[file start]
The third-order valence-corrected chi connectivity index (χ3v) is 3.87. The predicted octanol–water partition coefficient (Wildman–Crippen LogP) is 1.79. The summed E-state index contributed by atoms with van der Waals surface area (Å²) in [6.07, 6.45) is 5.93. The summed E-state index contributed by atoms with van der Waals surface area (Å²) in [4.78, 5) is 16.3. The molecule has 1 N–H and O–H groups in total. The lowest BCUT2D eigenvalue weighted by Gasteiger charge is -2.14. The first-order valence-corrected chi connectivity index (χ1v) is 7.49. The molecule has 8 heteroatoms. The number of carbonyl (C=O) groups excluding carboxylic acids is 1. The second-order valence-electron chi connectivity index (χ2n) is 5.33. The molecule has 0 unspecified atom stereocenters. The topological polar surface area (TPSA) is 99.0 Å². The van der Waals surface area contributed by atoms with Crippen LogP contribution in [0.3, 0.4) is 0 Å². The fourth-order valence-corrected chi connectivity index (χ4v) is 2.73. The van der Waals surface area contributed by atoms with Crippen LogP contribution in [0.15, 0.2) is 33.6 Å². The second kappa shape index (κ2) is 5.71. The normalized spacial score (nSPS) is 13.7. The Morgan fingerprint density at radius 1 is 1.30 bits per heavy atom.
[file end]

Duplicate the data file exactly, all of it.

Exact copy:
The third-order valence-corrected chi connectivity index (χ3v) is 3.87. The predicted octanol–water partition coefficient (Wildman–Crippen LogP) is 1.79. The summed E-state index contributed by atoms with van der Waals surface area (Å²) in [6.07, 6.45) is 5.93. The summed E-state index contributed by atoms with van der Waals surface area (Å²) in [4.78, 5) is 16.3. The molecule has 1 N–H and O–H groups in total. The lowest BCUT2D eigenvalue weighted by Gasteiger charge is -2.14. The first-order valence-corrected chi connectivity index (χ1v) is 7.49. The molecule has 8 heteroatoms. The number of carbonyl (C=O) groups excluding carboxylic acids is 1. The second-order valence-electron chi connectivity index (χ2n) is 5.33. The molecule has 0 unspecified atom stereocenters. The topological polar surface area (TPSA) is 99.0 Å². The van der Waals surface area contributed by atoms with Crippen LogP contribution in [0.3, 0.4) is 0 Å². The fourth-order valence-corrected chi connectivity index (χ4v) is 2.73. The van der Waals surface area contributed by atoms with Crippen LogP contribution in [0.15, 0.2) is 33.6 Å². The second kappa shape index (κ2) is 5.71. The normalized spacial score (nSPS) is 13.7. The Morgan fingerprint density at radius 1 is 1.30 bits per heavy atom.